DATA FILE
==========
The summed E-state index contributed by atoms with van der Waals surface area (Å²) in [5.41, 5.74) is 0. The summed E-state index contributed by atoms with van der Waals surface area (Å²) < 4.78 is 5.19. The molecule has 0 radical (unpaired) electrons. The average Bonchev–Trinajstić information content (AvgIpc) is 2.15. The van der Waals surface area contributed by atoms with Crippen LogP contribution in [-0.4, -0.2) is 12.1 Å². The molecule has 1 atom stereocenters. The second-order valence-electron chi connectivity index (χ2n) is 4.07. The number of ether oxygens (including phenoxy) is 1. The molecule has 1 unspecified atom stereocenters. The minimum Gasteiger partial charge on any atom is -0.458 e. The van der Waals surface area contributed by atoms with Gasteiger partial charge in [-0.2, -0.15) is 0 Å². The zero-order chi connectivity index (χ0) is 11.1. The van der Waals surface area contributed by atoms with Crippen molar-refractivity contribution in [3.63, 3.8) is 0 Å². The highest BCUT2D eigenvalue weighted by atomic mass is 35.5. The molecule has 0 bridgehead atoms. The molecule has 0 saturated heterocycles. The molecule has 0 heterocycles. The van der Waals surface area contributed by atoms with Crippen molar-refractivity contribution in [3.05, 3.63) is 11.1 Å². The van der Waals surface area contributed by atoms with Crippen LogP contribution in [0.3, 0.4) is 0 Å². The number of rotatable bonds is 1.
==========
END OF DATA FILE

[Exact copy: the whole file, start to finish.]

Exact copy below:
The summed E-state index contributed by atoms with van der Waals surface area (Å²) in [5.41, 5.74) is 0. The summed E-state index contributed by atoms with van der Waals surface area (Å²) < 4.78 is 5.19. The molecule has 0 radical (unpaired) electrons. The average Bonchev–Trinajstić information content (AvgIpc) is 2.15. The van der Waals surface area contributed by atoms with Crippen LogP contribution in [-0.4, -0.2) is 12.1 Å². The molecule has 1 atom stereocenters. The second-order valence-electron chi connectivity index (χ2n) is 4.07. The number of ether oxygens (including phenoxy) is 1. The molecule has 1 unspecified atom stereocenters. The minimum Gasteiger partial charge on any atom is -0.458 e. The van der Waals surface area contributed by atoms with Gasteiger partial charge in [-0.2, -0.15) is 0 Å². The zero-order chi connectivity index (χ0) is 11.1. The van der Waals surface area contributed by atoms with Crippen molar-refractivity contribution in [3.63, 3.8) is 0 Å². The highest BCUT2D eigenvalue weighted by atomic mass is 35.5. The molecule has 0 bridgehead atoms. The molecule has 0 saturated heterocycles. The molecule has 0 heterocycles. The van der Waals surface area contributed by atoms with Crippen molar-refractivity contribution in [3.05, 3.63) is 11.1 Å². The van der Waals surface area contributed by atoms with Crippen LogP contribution in [0.3, 0.4) is 0 Å². The number of rotatable bonds is 1.